- Lord Copper
The Sorcerers of Zug? The Glencore Share Price
I’m quite an admirer of Glencore. Regular readers will recall that a while ago, my colleague, Anthony Lipmann, wrote an article describing the way the company cleaned up the sulphur emissions from it’s (recently-acquired) Mufulira copper plant – and that’s after the British and Zambians had failed to do anything about the pollution for generations. It cost them a lot of money, but it was the right thing to do. The basis of my own respect for the company comes from the way they still behave like a genuine physical trader – they deliver material on time to their customers’ plants. That may sound obvious, but amongst all the games to play – the warehousing, the pricings – they, unlike some of their competitors, remember the importance of this end result. Yes, they make fortunes out of the games as well, but unhappy customers – as far as I am aware – are unusual. That’s important, in this world where the click of a mouse on an electronic screen is often seen as the essence of ‘trading’. It’s a lesson to be remembered.
But the Share Price…
However, there is one area where things have perhaps not gone as well as one could have hoped. I am, of course, talking about the share price. It has broadly dropped ever since flotation back in May 2011, taking in the merger with Xstrata two years or so later. One could give two equally cogent reasons for this, one innocent and the other imputing conspiracy.
First, it would be legitimate simply to observe that commodities have fallen out of favour since the glory days of the ‘super-cycle’ and that as price of industrial raw materials have dropped, so the share price of those who produce them has done the same. After all, BHP Billiton, Anglo and Rio have all seen their stock price wallowing around. Why would miners not suffer when the world doesn’t want to pay so much for their products?
Dark Forces and Sorcery
But that simple logic is not good enough for the naysayers. No, they cry, dark forces are at work. Glasenberg and his (no doubt) black-cloaked fellow conspirators are sorcerers who must have seen something in their crystal ball and picked their moment to get out and leave the gullible investors to take the pain. Quite a few newspaper column inches and screen pixels have been used to put forward this take on events. There are problems with that theory, though; first, although I have obviously no insight into the finances of the Glencore powerbrokers, I would hazard an intelligent guess that they are as interested as any other investor in seeing the value of the company as high as possible – let’s face it, in general, they still hold more than they sold. Secondly, although I take my hat off to them as smart traders, foreseeing the particular co-incidence of events that has caused the world for the moment to fall out of love with commodities is probably asking a bit much. And anyway, surely if you were able to make that prediction, you would have chosen a different moment to jump into bed with a major mining company; perhaps waiting first for a further decline in its value?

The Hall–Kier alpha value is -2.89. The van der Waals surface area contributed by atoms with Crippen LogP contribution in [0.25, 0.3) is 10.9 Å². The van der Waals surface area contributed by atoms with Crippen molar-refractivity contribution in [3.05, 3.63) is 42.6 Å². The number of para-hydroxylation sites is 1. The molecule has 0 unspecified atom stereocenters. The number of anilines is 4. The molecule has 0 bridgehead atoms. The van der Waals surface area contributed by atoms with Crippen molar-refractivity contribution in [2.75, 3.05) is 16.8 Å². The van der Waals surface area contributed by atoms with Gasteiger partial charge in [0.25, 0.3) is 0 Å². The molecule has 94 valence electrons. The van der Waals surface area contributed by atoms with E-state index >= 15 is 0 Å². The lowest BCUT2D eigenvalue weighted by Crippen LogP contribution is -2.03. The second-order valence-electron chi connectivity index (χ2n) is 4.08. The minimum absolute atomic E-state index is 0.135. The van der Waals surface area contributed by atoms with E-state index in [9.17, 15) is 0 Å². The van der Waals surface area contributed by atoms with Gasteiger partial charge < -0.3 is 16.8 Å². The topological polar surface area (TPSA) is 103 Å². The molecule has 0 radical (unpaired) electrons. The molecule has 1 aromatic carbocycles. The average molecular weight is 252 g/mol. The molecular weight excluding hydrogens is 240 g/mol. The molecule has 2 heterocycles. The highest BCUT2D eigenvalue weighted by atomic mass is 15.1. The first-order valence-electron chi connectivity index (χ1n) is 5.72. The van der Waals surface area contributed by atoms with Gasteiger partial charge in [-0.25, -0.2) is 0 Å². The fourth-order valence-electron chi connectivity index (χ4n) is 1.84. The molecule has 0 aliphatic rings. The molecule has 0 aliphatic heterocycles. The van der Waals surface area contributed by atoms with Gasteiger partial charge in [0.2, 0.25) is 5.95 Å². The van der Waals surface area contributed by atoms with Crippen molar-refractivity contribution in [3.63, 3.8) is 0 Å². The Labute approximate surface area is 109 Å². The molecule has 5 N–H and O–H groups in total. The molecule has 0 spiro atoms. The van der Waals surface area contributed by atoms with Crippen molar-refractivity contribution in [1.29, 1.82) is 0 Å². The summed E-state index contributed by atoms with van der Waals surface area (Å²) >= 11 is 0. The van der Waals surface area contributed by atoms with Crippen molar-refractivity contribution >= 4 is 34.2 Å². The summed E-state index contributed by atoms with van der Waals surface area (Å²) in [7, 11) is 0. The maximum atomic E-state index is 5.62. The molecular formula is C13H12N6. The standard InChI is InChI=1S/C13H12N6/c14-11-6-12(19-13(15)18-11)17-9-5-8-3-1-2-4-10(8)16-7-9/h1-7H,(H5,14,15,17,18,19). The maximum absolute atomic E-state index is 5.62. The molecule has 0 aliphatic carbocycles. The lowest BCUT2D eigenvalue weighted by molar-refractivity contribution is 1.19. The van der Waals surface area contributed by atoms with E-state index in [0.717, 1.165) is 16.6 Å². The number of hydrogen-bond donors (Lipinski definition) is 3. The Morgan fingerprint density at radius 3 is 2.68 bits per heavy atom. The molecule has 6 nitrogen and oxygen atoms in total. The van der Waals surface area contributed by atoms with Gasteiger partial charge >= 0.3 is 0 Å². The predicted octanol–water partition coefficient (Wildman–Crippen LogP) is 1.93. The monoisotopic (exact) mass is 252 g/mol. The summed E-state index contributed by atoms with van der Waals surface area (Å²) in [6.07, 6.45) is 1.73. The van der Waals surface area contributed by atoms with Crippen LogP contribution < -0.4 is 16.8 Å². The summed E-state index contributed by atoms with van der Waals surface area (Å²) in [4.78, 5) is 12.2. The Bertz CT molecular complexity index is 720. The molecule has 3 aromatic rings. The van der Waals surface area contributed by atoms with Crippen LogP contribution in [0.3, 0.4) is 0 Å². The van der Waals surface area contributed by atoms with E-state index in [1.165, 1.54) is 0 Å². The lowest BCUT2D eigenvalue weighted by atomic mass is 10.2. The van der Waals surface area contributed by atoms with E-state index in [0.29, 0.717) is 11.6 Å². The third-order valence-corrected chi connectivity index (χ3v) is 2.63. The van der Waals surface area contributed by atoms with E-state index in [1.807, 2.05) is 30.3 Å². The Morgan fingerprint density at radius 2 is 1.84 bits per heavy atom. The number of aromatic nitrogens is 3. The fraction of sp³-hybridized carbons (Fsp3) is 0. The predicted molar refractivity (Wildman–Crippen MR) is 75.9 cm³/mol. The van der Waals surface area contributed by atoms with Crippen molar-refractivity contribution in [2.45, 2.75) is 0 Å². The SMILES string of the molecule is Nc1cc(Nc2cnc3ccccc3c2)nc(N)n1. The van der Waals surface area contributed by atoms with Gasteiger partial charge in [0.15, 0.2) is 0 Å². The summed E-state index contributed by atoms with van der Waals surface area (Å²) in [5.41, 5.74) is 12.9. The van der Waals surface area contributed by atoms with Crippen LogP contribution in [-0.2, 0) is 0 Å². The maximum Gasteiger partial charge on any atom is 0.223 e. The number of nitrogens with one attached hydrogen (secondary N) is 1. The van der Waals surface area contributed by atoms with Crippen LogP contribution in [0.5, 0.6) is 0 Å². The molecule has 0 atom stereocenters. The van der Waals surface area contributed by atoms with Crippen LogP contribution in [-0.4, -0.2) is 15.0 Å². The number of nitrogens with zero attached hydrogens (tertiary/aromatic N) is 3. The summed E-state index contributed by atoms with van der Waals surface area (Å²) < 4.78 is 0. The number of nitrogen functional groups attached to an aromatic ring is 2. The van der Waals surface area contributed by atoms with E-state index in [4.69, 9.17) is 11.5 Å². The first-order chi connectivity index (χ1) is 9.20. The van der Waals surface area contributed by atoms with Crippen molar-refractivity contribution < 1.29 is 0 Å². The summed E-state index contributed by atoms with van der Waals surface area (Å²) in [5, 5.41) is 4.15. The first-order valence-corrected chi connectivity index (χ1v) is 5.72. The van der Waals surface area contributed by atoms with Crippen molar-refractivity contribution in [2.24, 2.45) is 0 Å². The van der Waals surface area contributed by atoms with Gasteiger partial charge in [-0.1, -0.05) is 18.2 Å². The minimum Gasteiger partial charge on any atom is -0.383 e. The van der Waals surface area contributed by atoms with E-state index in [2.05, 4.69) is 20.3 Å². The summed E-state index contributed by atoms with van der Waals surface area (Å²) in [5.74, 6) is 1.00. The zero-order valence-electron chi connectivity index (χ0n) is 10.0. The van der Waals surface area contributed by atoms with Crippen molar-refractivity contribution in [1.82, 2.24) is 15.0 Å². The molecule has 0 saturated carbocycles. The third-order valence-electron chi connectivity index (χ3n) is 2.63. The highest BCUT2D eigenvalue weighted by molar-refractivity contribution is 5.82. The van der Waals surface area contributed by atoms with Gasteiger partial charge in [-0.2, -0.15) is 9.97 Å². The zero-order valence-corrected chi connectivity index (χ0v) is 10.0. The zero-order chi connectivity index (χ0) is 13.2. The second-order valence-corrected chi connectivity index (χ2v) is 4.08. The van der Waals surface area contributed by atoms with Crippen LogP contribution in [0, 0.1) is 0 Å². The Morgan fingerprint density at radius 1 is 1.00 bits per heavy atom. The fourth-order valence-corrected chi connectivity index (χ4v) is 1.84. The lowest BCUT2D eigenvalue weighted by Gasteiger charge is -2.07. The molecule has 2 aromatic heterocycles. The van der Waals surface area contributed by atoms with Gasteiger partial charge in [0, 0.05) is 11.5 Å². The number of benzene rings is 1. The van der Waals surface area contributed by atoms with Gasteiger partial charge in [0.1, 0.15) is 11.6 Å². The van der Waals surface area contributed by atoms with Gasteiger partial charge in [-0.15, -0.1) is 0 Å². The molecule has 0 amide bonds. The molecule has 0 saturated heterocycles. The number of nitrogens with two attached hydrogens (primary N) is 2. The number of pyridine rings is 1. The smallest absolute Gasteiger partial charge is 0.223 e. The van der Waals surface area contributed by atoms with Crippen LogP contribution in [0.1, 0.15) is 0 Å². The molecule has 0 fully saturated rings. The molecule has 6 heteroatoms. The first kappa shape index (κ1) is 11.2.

On balance, I think we have to go with the first premise – yes, it was reasonable to act at roughly the top of the cycle (which many were saying at the time), but no, it wasn’t a trap for unwary speculators.
However, there may be an opportunity coming. Contacts of mine in the coal business are suggesting that the price of thermal coal is looking like it’s close to bottoming out. Thermal coal is important to Glencore. Perhaps it’s time to look again, and if – by keeping an eye on the directors’ interests and the share register – we can see signs that the sorcerers of Zug are buying more, that may be the signal.
On an unrelated topic, last week I wrote about the imbalance between the rewards in the banking industry between employees and shareholders (and thank you to all who pointed out that it is not only in the banking industry). Two stories that one could see as related appeared during the week. First, Bloomberg reported that Jamie Dimon has ‘become a billionaire’. That’s Jamie Dimon, as in the CEO of JP Morgan. Now, I don’t think anyone would deny that he has navigated JP Morgan through the storms of the last years with a consummate skill which has led many of his competitors floundering. John Pierpont Morgan, effectively the founder of the company that bears his name, was undoubtedly a billionaire in today’s money. But am I alone in seeing a difference? John Pierpont put the company together with his own fortune at risk; Jamie took a job. It’s a strange evolution of the world.
The other story was from Deutsche Bank, where the two co-heads have quit. Why? Because they felt they had presided over a failure to see adequate performance for shareholders.